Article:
Digital supply chain excellence in turbulent times

PwC Connected & Autonomous Supply Chains 2025 report

  • Companies pioneering supply chain excellence - ‘Digital Champions’ - serve as a prime example of how to future-proof supply chains to face major disruptions such as the Covid-19 outbreak.
  • Digital Champions create digital twins of their supply chains (47%) to maximize supply chain transparency, compared to just 12% of all companies having done so.
  • 70% of Digital Champions use financial data to make supply chain decisions, whereas only 31% of all companies leverage this information to drive decision making.

7 July 2020 - When Covid-19 hit the world, supply chains in all kinds of sectors came under pressure, partly due to a sharply declining or, on the contrary, exploding demand for specific products. Volatility and uncertainty are pushing companies to lift and shift supply chains quickly. The key to success lies in the transformation to a more connected and self-orchestrating supply chain ecosystem, allowing companies to quickly anticipate opportunities and address challenges and risks before they arise, according to PwC’s Connected & Autonomous Supply Chains 2025 report.

What it takes for supply chains to face disruptions such as Covid-19

Having greater levels of visibility over product content, supply chain financials and logistics flows in near-real-time has never been more critical than today. Companies that today already excel in having cutting-edge supply chain ecosystems - ‘Digital Champions’ - are generating a ‘digital twin’ or a virtual replica of their supply chain to run simulations, for example by comparing what is actually happening in the supply chain against the plan, whereas just 12% of all companies have done so.

Adjusting demand and supply based on actual orders, consumed materials or changes in production, are all key when faced with disruptions such as Covid-19. Still, the gap between companies could not be more prominent: nearly a third of Digital Champions (29%) are already enhancing their end-to-end planning with dynamic approaches that include scenario analyses, compared to just 12% of all companies.

Connecting suppliers, manufacturers, logistics service providers and customers interactively via ‘smart logistics’ will gain importance in the years to come. However, just 18% of all companies are putting smart logistics at the top of their agenda and only about a third of them have moved to implementing this technology, compared to 59% of Digital Champions saying it’s a high or even a top priority, and 82% having implemented it.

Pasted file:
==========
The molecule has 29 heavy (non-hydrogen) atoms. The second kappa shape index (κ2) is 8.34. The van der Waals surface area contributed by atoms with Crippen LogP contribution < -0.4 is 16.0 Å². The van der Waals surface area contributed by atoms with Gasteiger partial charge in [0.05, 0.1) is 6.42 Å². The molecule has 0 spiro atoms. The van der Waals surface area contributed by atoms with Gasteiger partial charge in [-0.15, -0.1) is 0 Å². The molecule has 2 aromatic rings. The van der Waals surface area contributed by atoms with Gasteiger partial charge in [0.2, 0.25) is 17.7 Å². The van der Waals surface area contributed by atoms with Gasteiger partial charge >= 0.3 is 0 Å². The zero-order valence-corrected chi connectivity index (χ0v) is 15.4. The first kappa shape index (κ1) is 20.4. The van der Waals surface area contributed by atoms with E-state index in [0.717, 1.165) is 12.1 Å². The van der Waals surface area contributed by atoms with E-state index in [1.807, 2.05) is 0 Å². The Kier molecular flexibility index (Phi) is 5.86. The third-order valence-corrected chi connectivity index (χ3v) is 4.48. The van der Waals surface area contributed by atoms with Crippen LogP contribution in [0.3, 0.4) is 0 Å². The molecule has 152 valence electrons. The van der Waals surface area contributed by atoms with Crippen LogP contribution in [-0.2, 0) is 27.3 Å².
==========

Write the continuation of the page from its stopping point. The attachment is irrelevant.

“Customer behaviours are changing dramatically whereas digital technologies are affecting every aspect of how companies run their businesses. Covid-19 in particular is causing unforeseen drops in demand or - contrarily - unexpected demand increases and significant supply shortages. This type of disruption is requiring companies to quickly ramp up or ramp down their supply chain. To respond to these crisis situations in the future, supply chains need to become more transparent, based on solid planning and leveraging technology to its full potential”, said Peter Vemeire, Partner at PwC Belgium. 

AI-driven supply chain management

AI is accelerating supply chain improvements and will become the new norm. Digital Champions are well ahead of the rest of the sample in this area; they’re making more extensive use of data and are more likely to be applying AI to turbocharge key supply chain decisions.

But leveraging AI isn’t always easy. Companies need to master the challenges posed by ensuring relevant data is being generated throughout the supply chain. Overall, only about one in five companies (22%) have already implemented an AI and advanced analytics platform. Interest is growing, though, and 38% have begun pilots in this area, while another 22% plan to do so within the next five years.

“AI can help to dynamically predict the estimated time of arrival (ETA) of shipments by considering all information about and around a shipment, such as real-time GPS signals of the shipment, weather, traffic and port congestion information. AI brings enormous potential to enhance supply chain performance. But with great potential comes great risk. Are algorithms making decisions that align with an organisation’s values? Do customers trust businesses with their data? It’s critical to anticipate problems and future-proof your systems so that you can fully realise AI’s potential.”


About the survey

This PwC report is based on quantitative research consisting of interviews conducted between October 2019 and January 2020 with 1,601 senior executives from companies in 33 territories across EMEA, the Americas and APAC. Global survey results were weighted by territory GDP to provide a balanced view

PwC developed an index that ranks companies by supply chain maturity. Based on their scores, grouping companies into one of four categories: Digital Champions, Digital Innovators, Digital Followers and Digital Novices. 

To measure where particular companies fit in these groupings, PwC allocated a total of 100 points to different levels of digital capabilities and advances:

  • 25 points for the implementation of advanced supply chain capabilities,
  • 10 points for the use of AI to accelerate these supply chain capabilities,
  • 25 points for the implementation of software-based supply chain technologies,
  • 15 points for overall performance impacts
  • 25 points for demonstrated revenue (10) and cost (15) impacts.

The index is cumulative, so the more integrated a business and the more broadly it implements advanced supply chain capabilities, the higher the index value.

PwC also supplemented this research with in-depth interviews with executives from companies that are leading the way in particular aspects of the supply chain



Erik Oosthuizen

0474 56 42 76

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